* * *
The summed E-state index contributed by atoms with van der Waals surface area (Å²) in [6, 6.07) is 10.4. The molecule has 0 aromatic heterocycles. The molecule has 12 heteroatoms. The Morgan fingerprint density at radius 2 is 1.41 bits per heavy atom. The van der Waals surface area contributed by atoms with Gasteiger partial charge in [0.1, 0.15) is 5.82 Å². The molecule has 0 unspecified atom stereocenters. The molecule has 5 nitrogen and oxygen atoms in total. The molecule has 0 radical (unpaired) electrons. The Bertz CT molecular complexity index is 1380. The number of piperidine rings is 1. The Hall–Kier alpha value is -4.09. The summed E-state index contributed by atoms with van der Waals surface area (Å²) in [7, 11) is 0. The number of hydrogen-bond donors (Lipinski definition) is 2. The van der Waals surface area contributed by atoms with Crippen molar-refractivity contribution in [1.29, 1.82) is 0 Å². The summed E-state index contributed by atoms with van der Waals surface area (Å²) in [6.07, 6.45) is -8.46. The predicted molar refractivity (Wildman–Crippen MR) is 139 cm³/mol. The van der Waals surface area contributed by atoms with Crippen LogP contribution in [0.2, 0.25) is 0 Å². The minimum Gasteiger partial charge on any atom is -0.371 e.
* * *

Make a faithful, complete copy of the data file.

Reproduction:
The summed E-state index contributed by atoms with van der Waals surface area (Å²) in [6, 6.07) is 10.4. The molecule has 0 aromatic heterocycles. The molecule has 12 heteroatoms. The Morgan fingerprint density at radius 2 is 1.41 bits per heavy atom. The van der Waals surface area contributed by atoms with Gasteiger partial charge in [0.1, 0.15) is 5.82 Å². The molecule has 0 unspecified atom stereocenters. The molecule has 5 nitrogen and oxygen atoms in total. The molecule has 0 radical (unpaired) electrons. The Bertz CT molecular complexity index is 1380. The number of piperidine rings is 1. The Hall–Kier alpha value is -4.09. The summed E-state index contributed by atoms with van der Waals surface area (Å²) in [7, 11) is 0. The number of hydrogen-bond donors (Lipinski definition) is 2. The van der Waals surface area contributed by atoms with Crippen molar-refractivity contribution in [1.29, 1.82) is 0 Å². The summed E-state index contributed by atoms with van der Waals surface area (Å²) in [6.07, 6.45) is -8.46. The predicted molar refractivity (Wildman–Crippen MR) is 139 cm³/mol. The van der Waals surface area contributed by atoms with Crippen LogP contribution in [0.2, 0.25) is 0 Å². The minimum Gasteiger partial charge on any atom is -0.371 e.